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  • NO MORE Silence

    NO MORE Silence

    When we stay silent, domestic violence thrives. This October, National Domestic Violence Awareness Month (DVAM), we are calling on our communities to break the silence. Each of us must make it our business to speak up when we see or hear something troubling and to have conversations with friends, family, colleagues, youth, and others in our lives. Whether it be in our workplaces, schools, places of worship, or other community spaces, we can support survivors and their children by raising awareness of the issue and creating environments that do not tolerate domestic violence.
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  • Purple Purse Challenge

    Purple Purse Challenge

    The RICADV is excited to be participating in the Allstate Foundation Purple Purse Challenge this October! The Purple Purse Challenge is an annual friendly fundraising competition held during Domestic Violence Awareness Month, where nonprofit organizations serving victims and survivors of domestic violence engage their supporters and communities to help raise funds. The 2017 Purple Purse Challenge starts Monday, October 2 at 12 p.m. Stay tuned for details!
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  • RI Men's Summit

    RI Men's Summit

    Rhode Island men, join us for the 4th Annual Men's Summit on November 9, an event designed for and led by men who want to prevent domestic violence in our communities. Most men are not violent, but many remain silent in the face of other men’s violence. This November, take a stand with Ten Men to help break the silence. We ask our supporters to invite the men in their lives to get involved! To learn more and to register, visit ricadv.org/tenmen.
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  • State House Victories!

    State House Victories!

    This September, the Rhode Island General Assembly reconvened for a special session to review the bills they left unfinished in June - and we have great news! Several of the RICADV's priority bills have passed! 2017 legislative victories include disarming dangerous abusers and guaranteeing earned sick and safe days for RI employees.
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  • Latino Communities

    Latino Communities

    Oprima el botón “Read More” para acceder a nuestro sitio web en Español.

    At the RICADV, we engage Latino communities in Rhode Island to raise awareness about domestic violence, the services and resources that are available in our state, and the need for all of us to get involved to end abuse. Access our website in Spanish by clicking the "Read More" button below or En Español at the top of this page.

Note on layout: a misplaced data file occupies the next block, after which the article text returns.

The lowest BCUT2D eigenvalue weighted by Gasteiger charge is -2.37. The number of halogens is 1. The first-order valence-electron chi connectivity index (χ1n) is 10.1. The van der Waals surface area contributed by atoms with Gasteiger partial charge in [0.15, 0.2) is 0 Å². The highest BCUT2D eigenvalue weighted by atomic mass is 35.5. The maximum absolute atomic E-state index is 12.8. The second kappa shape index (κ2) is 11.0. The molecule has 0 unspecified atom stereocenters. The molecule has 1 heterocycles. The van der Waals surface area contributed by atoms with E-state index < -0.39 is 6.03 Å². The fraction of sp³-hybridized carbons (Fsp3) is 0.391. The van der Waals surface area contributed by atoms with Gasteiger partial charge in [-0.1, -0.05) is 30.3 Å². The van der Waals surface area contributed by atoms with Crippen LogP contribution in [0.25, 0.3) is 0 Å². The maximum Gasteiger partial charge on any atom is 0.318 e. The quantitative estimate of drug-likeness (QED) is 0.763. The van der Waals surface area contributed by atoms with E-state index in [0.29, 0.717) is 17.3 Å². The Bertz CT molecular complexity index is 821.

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The Newsroom

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Latest News


FOR IMMEDIATE RELEASE: Monday, October 2, 2017

Letter to the Editor: When we stay silent, domestic violence thrives

By Deborah DeBare, Executive Director, Rhode Island Coalition Against Domestic Violence


[Providence, RI – October 2, 2017] When we stay silent, domestic violence thrives. With 1 in 4 Rhode Islanders experiencing domestic violence in their lifetimes, and nearly 1 in 10 Rhode Island high schoolers reporting they have already experienced physical dating violence, we all know loved ones, neighbors, and friends who will be or have been impacted by abuse.

This October, National Domestic Violence Awareness Month (DVAM), we are calling on our communities to break the silence. Each of us must make it our business to speak up when we see or hear something troubling and to have conversations with friends, family, colleagues, youth, and others in our lives.

. . .

Read More: Latest News

Why Prevention?

The people of a small village wake up one day to find a body floating down the river screaming for help. They quickly worked together to pull the drowning man out of the river. Five minutes later there's another body floating down the river screaming for help. Again, the villagers worked together and are able to pull the drowning woman out of the river to safety. Five minutes later, yet another body is floating down the river. They start pulling the body out when another body appears. The more bodies the villagers pull out, the more bodies appear.

After working tirelessly for hours, someone decides to go upstream to find out how people are getting into the river. When the villager returns, she announces that the bridge is broken, and that's how people keep falling into the river. Some of the villagers head upstream to fix the bridge while the others stay behind recovering the bodies from the river. Others stood on opposite sides of the bridge, warning people of the dangerous ahead, in an effort to stop them from falling into the river. Before long, there were fewer and fewer people floating down the river, and eventually, there were none.

We may have heard many variations of this story before, however, this story's message does not change. This story illuminates the need for communities and service providers alike to offer prevention and intervention services. Domestic violence advocates have traditionally focused on providing victims of intimate partner violence crisis intervention such as shelter, support groups, children services, court advocacy and other criminal justice responses. Communities have also provided support and safety for victims after an incident has occurred. We will always need people to pull folks out of the river; these intervention services are essential components of victim safety. Without them, many more lives would be lost.